It has long been known that the ocean might provide a wealth of rare earth metals. Sea-floor hydrothermal vents pump out rare-earth elements dissolved in their hot fluids. A recent assessment of the Pacific Ocean’s resources published in Nature Geoscience estimates that “a 1-square-kilometre area around the site that has the highest concentration of the elements in its mud holds a cache equivalent to one-fifth of current annual demand—about the same yield as a small mine on land.”
What’s the Big Idea?
While the elements found on the Pacific floor are the same ones currently used in high-tech gadgets, mining the elements is another questions entirely. “People talk about mining on the asteroids or the Moon. This isn’t that hard, but it’s similar,” says Gareth Hatch, an industry analyst and founder of the Technology Metals Research consultancy in Carpentersville, Illinois. “Commercial mining of [sea-floor] nodules is ‘probably a decade away’, says Craig Smith, an oceanographer at the University of Hawaii at Manoa.”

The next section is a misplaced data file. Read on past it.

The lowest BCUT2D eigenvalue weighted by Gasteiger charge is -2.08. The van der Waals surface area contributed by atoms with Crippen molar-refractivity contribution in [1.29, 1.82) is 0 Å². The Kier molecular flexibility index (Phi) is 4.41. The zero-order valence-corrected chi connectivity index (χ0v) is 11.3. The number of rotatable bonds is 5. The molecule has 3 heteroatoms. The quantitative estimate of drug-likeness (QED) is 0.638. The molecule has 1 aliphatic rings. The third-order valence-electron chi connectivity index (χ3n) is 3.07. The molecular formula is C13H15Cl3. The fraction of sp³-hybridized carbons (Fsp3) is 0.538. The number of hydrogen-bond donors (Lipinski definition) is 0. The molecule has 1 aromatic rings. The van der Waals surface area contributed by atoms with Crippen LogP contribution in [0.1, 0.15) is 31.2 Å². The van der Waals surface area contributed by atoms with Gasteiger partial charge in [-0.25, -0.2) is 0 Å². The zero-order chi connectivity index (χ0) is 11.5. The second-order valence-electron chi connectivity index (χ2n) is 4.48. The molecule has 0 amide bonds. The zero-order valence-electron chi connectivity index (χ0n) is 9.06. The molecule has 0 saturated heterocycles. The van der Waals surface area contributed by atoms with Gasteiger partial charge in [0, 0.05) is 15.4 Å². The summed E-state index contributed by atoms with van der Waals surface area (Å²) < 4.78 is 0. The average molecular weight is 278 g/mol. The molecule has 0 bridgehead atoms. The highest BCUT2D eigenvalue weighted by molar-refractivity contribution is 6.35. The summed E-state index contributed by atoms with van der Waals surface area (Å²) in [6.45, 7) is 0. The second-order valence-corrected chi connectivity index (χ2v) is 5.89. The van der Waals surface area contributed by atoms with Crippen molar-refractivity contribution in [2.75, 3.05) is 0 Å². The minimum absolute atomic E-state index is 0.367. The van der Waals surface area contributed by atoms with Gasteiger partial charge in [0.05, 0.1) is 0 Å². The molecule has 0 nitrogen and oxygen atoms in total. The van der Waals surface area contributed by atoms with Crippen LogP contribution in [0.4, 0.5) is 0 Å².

Consciousness isn’t just a problem for philosophers. On this episode of Dispatches, Kmele sat down with scientists, a mathematician, a spiritual leader, and an entrepreneur, all trying to get to the heart of “the feeling of life itself.”